Welcome to Lesson Eleven of Eloquent by Example!

Welcome back! Hope you spent some time working on your relationships!

Last time we looked at some simple relationships and what is really going on in those functions. Today we're going to learn how to handle Many-to-Many tables - when more than one user can be listed as the Hamster's owner - and different ways we can work with that relationship.

Today we'll learn:

  • Many-to-many relationships
  • Working with Pivot Tables
  • Using dedicated controller and model

Many-to-many relationships:

If you remember from Lesson Ten, we created Hamster records with a generic user_id field. We just sort of assumed that that User was the owner, but really there are a lot of different relationships a User might have with a Hamster. Child owner, parent, veterinarian, fan club member - the list goes on. Precisely why we don't want to start adding all sorts of <role>_ids to the Hamster record; it will be hard to query later, and we really don't know how many possibilities we'll end up with or how many times we'll need to modify the table and model. Many-to-many - or "pivot" - tables are the common solution for this, and Laravel makes these very easy to use.

Let's make the changes we need to set up a pivot table linking Users to Hamsters, and allowing a "role" field so we can describe the relationship. We don't have to go undo all our existing code for this, so it's actually much faster and easier than you might think.

Since we will always be asking for the Hamster's Users or the User's Hamsters, we only need create a join table and the relationships on the User and Hamster models. Of course we can set this up any way we like, but if we follow a standard naming pattern, Laravel will do most of the work for us. We don't need a model this time, so our command to create a migration will be;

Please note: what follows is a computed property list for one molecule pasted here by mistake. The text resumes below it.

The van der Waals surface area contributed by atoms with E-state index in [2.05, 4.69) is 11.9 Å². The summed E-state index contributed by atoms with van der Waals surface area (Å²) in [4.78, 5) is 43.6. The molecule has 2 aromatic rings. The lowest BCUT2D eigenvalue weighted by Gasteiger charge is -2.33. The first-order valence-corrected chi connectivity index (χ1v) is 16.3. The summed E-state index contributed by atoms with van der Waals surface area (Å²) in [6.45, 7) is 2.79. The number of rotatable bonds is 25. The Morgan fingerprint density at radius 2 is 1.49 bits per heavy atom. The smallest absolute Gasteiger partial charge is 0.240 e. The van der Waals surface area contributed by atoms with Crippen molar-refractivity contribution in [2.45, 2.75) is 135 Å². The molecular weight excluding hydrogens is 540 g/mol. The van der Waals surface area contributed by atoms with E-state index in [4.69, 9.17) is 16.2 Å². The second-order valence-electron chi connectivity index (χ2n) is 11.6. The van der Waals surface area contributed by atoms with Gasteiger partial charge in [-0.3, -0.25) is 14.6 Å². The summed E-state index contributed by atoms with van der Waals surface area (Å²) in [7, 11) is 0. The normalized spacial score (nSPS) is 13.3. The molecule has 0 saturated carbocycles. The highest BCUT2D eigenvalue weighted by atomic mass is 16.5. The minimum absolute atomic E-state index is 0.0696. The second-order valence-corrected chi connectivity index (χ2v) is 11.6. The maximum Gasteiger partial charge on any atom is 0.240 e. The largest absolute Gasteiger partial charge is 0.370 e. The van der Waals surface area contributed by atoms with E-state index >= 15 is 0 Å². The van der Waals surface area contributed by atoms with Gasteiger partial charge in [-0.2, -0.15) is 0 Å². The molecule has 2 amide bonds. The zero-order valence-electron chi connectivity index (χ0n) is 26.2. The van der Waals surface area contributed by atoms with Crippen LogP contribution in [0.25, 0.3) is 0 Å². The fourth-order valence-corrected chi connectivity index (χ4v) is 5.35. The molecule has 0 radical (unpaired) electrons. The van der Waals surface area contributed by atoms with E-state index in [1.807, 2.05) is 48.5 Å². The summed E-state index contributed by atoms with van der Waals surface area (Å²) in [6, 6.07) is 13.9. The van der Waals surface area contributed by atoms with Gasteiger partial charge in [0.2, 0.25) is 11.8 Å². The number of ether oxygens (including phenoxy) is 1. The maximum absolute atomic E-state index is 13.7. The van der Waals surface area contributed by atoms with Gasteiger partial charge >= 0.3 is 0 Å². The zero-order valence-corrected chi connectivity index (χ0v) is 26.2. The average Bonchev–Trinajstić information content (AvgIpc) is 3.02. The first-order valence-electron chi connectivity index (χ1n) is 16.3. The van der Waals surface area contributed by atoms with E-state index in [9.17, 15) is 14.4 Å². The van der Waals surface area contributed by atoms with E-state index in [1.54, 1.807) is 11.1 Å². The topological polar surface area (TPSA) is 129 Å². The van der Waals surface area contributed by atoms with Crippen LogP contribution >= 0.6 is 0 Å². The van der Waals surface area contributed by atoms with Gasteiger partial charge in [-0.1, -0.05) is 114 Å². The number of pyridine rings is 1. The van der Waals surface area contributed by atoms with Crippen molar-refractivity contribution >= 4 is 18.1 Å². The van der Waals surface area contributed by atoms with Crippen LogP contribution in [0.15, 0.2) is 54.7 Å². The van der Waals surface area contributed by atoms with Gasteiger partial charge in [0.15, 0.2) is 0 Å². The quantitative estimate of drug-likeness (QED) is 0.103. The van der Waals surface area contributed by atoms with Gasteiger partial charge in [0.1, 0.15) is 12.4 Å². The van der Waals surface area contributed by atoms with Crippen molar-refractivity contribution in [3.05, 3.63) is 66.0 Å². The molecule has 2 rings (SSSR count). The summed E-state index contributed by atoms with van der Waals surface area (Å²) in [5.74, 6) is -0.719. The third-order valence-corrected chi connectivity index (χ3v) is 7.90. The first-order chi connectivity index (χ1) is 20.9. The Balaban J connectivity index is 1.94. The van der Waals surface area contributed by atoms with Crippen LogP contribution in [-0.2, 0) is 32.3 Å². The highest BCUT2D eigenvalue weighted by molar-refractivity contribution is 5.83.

artisan make:migration create_hamster_user_table --create=hamster_user

The specific naming pattern is very important to get the full benefits Laravel provides, so take a moment to review the documentation on this. In short, the singular form of each table, in alphabetical order is how the new table should be named with _id for each of the two joined tables, but you can configure all of this.

Schema::create('hamster_user', function (Blueprint $table) {

One our User and Hamster models we need the relationship function. We also need to mention that we have a pivot table field, "role", that we'd like to be available.

// User.php
public function hamsters()
    return $this->belongsToMany('App\Hamster')->withPivot('role');

// Hamsters.php
public function users()
    return $this->belongsToMany('App\User')->withPivot('role');

When we had a simple One-to-Many (one User with many Hamsters) design, we created the instance of the Hamster then asked Eloquent to handle both linking and saving it. With Many-to-Many relationships, things are a little different and might seem a bit confusing at first.

The first difference is that we no longer use that Hamster.user_id, so we can save our Hamster to the database in a normal fashion. What we will work with now is no longer the Hamster instance but rather just its id value. We have two ways of doing this, but I think you'll find the second far more useful.